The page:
If you’re thinking about starting a company with someone you know, this is a must-read. I will help you to avoid some of the very common startup pitfalls and guide you as to how to split equity among cofounders. This page details the goals, risks, and structure of what I’m calling The Fairest Founder Collaboration Agreement™. You can download the agreement for free at the bottom.
Or, you could just make up numbers or split up shares evenly, right? But that’s a very carefree way to start something so serious.
Don’t Read this If…
…you have already distributed equity among your cofounders. This will just make you sad.
Why You Should Listen to Me
I’ve used this agreement in two instances and seen it used in two more (as of February 2014). At least two of the companies created under this operated to the point of receiving investment.
(What’s more significant is the list of companies that didn’t get started. When negotiating this agreement caused heartburn, I knew that was the wrong team to co-found a business with.)
Before tackling this founder collaboration agreement, you should already understand the following principles:
- Relative ownership of a startup is split among cofounders at time of incorporation. If this is fuzzy, and you’re in Boston, go to a Capital Network meeting, or Google “founder’s stock” until you get it.
- Dilution of ownership occurs when capital is raised, when stock options or warrants are granted, or when stock subject to vesting is vested. If this is fuzzy, google “dilution.” Bottom line: whatever percentage you assign in the FFCA is only going to get smaller.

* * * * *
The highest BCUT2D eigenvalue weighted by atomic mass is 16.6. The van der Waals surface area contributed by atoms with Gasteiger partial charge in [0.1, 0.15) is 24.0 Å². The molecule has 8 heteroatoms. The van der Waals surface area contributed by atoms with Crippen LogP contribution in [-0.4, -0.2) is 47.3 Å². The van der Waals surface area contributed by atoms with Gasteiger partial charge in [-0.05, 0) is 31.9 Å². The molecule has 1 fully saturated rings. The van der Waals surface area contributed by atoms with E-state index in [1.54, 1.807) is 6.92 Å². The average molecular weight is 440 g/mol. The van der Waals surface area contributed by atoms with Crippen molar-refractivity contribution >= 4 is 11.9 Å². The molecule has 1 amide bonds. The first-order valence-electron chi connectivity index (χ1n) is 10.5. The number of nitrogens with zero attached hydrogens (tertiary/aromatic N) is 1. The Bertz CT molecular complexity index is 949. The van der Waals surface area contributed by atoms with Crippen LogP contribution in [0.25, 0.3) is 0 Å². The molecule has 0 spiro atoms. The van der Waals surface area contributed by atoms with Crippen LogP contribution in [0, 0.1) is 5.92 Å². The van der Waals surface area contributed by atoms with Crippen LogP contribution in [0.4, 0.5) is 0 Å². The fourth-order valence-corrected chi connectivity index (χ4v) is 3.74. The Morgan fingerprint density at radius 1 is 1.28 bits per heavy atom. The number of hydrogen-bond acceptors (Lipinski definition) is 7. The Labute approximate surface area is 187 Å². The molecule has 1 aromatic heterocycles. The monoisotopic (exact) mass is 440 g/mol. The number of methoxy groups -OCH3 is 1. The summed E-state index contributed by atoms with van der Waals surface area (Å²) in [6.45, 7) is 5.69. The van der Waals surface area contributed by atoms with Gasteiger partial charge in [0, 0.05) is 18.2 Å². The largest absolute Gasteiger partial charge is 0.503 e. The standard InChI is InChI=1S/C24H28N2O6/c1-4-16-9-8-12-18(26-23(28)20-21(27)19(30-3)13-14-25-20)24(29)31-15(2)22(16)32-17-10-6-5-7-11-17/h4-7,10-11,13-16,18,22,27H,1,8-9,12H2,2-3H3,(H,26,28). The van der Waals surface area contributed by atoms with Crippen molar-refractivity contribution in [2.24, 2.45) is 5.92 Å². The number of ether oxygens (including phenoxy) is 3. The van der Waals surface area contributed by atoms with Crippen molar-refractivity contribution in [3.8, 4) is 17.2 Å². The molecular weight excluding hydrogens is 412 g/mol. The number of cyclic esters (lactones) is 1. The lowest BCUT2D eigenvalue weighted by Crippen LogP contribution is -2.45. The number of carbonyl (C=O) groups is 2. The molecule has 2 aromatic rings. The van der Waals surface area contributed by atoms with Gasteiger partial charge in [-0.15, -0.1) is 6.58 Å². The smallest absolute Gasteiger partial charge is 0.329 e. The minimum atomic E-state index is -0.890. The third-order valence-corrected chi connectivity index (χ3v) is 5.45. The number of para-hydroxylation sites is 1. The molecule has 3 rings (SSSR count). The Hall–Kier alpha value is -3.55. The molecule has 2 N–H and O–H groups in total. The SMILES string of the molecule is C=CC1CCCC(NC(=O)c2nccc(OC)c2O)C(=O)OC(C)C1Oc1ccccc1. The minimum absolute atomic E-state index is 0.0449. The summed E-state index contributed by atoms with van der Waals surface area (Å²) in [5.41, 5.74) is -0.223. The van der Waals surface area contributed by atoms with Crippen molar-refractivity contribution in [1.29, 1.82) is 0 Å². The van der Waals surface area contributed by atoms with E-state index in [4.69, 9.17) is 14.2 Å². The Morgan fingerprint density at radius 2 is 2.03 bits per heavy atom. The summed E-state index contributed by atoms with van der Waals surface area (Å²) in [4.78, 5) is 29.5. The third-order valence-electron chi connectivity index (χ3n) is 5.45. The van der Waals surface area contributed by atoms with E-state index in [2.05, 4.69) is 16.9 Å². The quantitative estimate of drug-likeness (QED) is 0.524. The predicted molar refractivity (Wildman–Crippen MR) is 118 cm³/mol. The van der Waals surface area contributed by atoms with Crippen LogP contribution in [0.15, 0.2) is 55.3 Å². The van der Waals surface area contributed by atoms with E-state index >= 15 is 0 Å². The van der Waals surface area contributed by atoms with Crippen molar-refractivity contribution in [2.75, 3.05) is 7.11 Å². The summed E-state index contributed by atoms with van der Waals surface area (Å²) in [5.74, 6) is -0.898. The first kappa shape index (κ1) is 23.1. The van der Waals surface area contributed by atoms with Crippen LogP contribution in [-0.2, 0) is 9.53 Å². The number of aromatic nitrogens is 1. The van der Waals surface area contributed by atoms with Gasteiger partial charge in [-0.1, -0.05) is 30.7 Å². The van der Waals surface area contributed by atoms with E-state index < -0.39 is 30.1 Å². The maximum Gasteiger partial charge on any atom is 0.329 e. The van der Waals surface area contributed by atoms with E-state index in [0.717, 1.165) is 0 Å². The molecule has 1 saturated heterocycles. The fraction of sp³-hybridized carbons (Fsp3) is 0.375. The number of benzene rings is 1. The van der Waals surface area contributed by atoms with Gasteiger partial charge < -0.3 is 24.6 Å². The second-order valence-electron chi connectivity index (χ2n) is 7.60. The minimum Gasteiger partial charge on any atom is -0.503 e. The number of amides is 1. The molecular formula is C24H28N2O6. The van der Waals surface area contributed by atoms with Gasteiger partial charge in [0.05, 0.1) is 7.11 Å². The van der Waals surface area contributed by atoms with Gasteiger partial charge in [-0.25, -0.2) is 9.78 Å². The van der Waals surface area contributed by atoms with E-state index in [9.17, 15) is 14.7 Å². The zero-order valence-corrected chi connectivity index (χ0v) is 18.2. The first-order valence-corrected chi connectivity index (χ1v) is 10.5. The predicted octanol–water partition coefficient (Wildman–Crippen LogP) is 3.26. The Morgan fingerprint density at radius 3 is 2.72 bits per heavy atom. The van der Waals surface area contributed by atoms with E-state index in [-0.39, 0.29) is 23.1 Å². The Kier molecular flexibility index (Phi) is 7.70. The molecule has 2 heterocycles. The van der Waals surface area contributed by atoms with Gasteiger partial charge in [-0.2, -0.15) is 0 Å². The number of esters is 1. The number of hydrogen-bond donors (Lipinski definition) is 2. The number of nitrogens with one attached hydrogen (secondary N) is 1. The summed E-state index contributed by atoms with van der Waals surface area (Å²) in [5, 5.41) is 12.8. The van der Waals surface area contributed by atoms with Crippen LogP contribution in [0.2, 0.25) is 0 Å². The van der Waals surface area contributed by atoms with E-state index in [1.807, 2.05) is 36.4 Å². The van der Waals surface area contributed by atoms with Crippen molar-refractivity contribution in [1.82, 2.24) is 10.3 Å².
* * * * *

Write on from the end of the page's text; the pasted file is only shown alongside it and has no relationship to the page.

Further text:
Do you Want to Be Rich or King?
Noam Wasserman at Harvard Business School wrote a book that you should read, The Founder’s Dilemmas. He talks about a host of issues relevant to pre-incorporation startups. The most important of these, I think, is the decision you have to make between wealth and power.
Entrepreneurs who seek to become rich have to create value beyond what their own effort can produce. They must therefore give huge responsibilities to a great many skillful people, and they must offer real value to those people, in terms of stock ownership, to incent them to work hard. Ultimately, this transfer of responsibility to others may result in the entrepreneurs being fired from the companies they helped to create. They walk into that with open eyes. But because their aim is to create a real business, with real profitability, they take such actions knowing that their vastly diluted founder’s stock will become worth a great deal.
Entrepreneurs who don’t consciously choose wealth, by contrast, probably default to what drove them out of the corporate world in the first place: the desire to be masters of their own destiny. They take actions to tightly control the activities of their company and those around them. These policies endure many years after incorporation. The founders may be extraordinarily capable people who create companies of extraordinary value. There are such entrepreneurs out there. More probably, however, their companies are held back by their own growth rate as individual managers. The value of their business idea never realizes its full potential. But they remain in control.
That’s the fundamental choice here. The FFCA sets you up for wealth only.
Read No Further if you Want to be King
Just go be king and don’t worry about how you treat your cofounders.
Goals of a Founder Collaboration Agreement